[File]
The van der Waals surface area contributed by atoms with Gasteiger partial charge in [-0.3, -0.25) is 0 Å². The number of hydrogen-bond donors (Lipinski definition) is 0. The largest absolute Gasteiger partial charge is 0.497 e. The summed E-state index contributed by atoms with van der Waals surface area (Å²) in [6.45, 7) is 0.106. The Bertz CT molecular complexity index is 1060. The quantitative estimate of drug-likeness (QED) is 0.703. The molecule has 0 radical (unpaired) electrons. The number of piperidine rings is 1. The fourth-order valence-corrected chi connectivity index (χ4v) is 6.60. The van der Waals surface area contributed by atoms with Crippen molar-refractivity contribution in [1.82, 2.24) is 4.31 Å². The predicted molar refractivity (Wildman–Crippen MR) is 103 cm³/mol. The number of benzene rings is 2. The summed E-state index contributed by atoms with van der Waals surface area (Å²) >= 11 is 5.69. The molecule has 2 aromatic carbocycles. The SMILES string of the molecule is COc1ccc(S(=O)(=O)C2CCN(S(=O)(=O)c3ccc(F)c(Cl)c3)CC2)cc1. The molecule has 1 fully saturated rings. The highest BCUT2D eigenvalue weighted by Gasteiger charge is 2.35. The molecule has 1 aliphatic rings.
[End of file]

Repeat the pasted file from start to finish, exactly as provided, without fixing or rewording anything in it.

The van der Waals surface area contributed by atoms with Gasteiger partial charge in [-0.3, -0.25) is 0 Å². The number of hydrogen-bond donors (Lipinski definition) is 0. The largest absolute Gasteiger partial charge is 0.497 e. The summed E-state index contributed by atoms with van der Waals surface area (Å²) in [6.45, 7) is 0.106. The Bertz CT molecular complexity index is 1060. The quantitative estimate of drug-likeness (QED) is 0.703. The molecule has 0 radical (unpaired) electrons. The number of piperidine rings is 1. The fourth-order valence-corrected chi connectivity index (χ4v) is 6.60. The van der Waals surface area contributed by atoms with Crippen molar-refractivity contribution in [1.82, 2.24) is 4.31 Å². The predicted molar refractivity (Wildman–Crippen MR) is 103 cm³/mol. The number of benzene rings is 2. The summed E-state index contributed by atoms with van der Waals surface area (Å²) >= 11 is 5.69. The molecule has 2 aromatic carbocycles. The SMILES string of the molecule is COc1ccc(S(=O)(=O)C2CCN(S(=O)(=O)c3ccc(F)c(Cl)c3)CC2)cc1. The molecule has 1 fully saturated rings. The highest BCUT2D eigenvalue weighted by Gasteiger charge is 2.35. The molecule has 1 aliphatic rings.